Russian surveillance drones are flying missions over Syria as a buildup of aircraft was observed at the Latakia, Syria, air base, US officials said.
The number of Russian fighter planes at the base grew from four to 28 over the weekend. The increase, with the initiation of drone flights, indicates Russia is preparing to aid Syrian President Bashar al-Assad with air cover and other help against the Islamic State, which is being fought in part by a coalition of US-led forces.
US Defense Secretary Ashton Carter and Sergei Shoigu, his Russian counterpart, spoke Friday about the escalation of Russian involvement. Russia is openly allied with the Syrian government.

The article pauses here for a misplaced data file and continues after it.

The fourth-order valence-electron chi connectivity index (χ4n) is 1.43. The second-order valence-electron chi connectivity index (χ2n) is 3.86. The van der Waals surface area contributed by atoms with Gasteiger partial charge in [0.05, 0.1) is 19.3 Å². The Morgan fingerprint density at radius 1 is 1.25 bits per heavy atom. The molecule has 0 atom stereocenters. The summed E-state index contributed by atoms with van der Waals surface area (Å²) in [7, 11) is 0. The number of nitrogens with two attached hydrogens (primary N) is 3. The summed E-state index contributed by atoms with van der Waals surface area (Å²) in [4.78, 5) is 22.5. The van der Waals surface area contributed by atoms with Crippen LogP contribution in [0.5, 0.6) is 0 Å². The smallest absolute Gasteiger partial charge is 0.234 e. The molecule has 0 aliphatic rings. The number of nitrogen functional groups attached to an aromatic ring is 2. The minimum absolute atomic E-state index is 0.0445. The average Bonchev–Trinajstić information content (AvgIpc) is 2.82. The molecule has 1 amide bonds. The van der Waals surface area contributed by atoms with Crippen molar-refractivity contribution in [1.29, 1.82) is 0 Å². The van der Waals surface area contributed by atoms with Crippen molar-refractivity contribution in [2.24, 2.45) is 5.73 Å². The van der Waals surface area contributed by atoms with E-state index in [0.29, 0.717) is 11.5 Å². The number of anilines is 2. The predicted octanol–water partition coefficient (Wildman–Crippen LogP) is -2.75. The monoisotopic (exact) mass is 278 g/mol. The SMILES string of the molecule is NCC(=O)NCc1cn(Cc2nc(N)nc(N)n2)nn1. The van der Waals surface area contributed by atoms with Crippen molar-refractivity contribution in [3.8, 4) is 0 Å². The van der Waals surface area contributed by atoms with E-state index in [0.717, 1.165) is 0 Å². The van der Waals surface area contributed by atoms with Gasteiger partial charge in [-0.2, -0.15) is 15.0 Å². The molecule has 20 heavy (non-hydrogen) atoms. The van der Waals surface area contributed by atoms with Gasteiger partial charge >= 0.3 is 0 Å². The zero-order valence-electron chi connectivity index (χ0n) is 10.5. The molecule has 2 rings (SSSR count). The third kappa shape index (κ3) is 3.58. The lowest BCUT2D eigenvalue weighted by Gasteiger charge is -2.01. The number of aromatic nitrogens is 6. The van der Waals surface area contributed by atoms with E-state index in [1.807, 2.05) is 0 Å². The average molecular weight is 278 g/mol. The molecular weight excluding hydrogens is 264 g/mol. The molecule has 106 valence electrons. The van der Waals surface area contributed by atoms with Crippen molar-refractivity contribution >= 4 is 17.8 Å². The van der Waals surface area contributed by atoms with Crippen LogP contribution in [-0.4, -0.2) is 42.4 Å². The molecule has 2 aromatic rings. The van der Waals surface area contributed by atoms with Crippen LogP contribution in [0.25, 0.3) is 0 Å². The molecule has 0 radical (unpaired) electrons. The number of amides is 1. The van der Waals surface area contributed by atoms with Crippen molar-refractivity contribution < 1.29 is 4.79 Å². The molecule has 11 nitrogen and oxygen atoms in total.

The United States has insisted Assad leave office if the four-year civil war, which has provoked a massive civilian and humanitarian crisis, is to end.
"We are keenly aware of what is happening there," Pentagon spokesman Capt. Jeff Davis said Monday. "We continue to believe that anything that's done in support of the Assad regime, particularly militarily, is counter-productive and risks worsening an already bad situation."
Russian forces have not yet flown any combat missions, although the Pentagon is concerned about potential conflicts with Russian aircraft in Syrian airspace. US officials have said they would welcome Russian air attacks against the Islamic State, but no coordination of airstrikes is planned. The United States concern is that Russian planes could interfere with coalition pilots flying daily missions over Syria.
By Ed Adamczyk
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